One of the worst misconceptions about the modern bed and breakfast is that B&B’s are for older, wealthy people. We are here to tell you – that’s just not true!
Let us explain how a stay at Miss Molly’s Chincoteague Inn is a great value.
1. Location ~ We are on Main Street, which means you can walk to restaurants and shopping. Save money on gas and relieve yourself from the burden of driving by having centrally-located lodging.
2. Elegant Outdoor Spaces ~ Our B&B has five wonderful porches where you can feel the sea breezes. Adorned with rocking chairs, loungers and even a hammock on our large second floor deck, we provide more than just a bed and a roof over your head.
3. Complementary Snacks and Beverages ~ Hotels these days have baskets with snacks and bottles of water in your room, however, the water costs $5 and the granola bar is $3. That doesn’t happen at Miss Molly’s, where we have tea, coffee, cookies and home-baked goodies available 24 hours a day in our lovely screened in porch. For us, this is just part of great hospitality!
4. Plentiful Amenities ~ In your room, enjoy chocolates on your pillow, fluffy robes, high quality hand-made soaps and shampoos, bottled water and makeup remover cloths. Free of charge.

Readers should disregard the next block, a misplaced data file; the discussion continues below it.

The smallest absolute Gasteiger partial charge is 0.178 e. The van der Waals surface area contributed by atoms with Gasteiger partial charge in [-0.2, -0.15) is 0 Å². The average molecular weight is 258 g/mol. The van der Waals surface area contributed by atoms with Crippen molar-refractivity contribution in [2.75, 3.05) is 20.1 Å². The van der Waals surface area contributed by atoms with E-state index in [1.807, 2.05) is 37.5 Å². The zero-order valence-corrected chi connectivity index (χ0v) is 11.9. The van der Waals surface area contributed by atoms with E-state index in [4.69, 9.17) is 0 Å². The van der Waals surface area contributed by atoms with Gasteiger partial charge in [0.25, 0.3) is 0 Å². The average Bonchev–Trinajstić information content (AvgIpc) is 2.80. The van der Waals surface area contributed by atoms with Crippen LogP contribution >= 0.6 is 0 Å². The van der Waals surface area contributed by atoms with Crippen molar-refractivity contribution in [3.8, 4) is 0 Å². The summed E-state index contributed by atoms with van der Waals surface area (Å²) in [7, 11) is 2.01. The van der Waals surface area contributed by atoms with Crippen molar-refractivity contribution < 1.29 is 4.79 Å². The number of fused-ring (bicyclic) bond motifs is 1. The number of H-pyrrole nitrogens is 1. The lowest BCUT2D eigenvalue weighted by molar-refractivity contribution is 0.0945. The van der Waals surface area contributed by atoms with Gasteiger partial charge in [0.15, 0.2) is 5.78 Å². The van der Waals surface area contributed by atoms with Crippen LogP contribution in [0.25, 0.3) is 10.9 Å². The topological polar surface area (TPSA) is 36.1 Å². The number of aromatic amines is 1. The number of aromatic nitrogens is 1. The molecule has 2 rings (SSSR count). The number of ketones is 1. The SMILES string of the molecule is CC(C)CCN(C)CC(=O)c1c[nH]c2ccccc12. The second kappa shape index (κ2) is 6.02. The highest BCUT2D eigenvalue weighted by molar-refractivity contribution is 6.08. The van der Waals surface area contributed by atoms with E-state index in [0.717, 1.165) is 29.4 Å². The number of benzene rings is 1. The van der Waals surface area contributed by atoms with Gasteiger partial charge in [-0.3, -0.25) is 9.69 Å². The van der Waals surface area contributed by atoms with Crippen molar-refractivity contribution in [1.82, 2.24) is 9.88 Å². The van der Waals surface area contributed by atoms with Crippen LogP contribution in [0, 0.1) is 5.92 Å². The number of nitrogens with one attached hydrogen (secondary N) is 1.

5. Beach Gear ~ Save space in your suitcase and let us provide the beach equipment. We have bikes,
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January 21st, 2013 by Katie Pate
Has it always been a dream of yours to see the infamous Chincoteague Pony Auction? For many horse lovers and fans of Misty of Chincoteague, this event is something they’ve pictured hundreds of times. If the same goes for you, it is time to start thinking about planning your trip!
This July will mark the 88th year of the pony swim. Tens of thousands of spectators from around the world will gather on our little Island to watch this annual tradition. In this blog, we are going to give you some advice for when you attend.
July 20 & 21: The Pony Round-Up
The weekend prior to Wednesday’s Pony Swim, the “Saltwater Cowboys” – the fellas that drive the ponies across the water on horseback – will begin rounding up the approximately 150 wild ponies that live on Assateague Island.
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January 5th, 2013 by Katie Pate
When Marguerite Henry came to Chincoteague in order to research her new book, she stayed here, in our Victorian bed and breakfast. Even in 1946, when Henry visited, this beautiful home was in use as accommodations on Chincoteague Island for vacationers and the like. The owner of the property, Molly Rowley, was a young widow who brought boarders into her home as a way to make a living after her husband passed away. Henry would sit on the porch with Miss Molly and Captain Jack, Molly’s uncle, discussing thoughts and ideas for her new book, Misty of Chincoteague.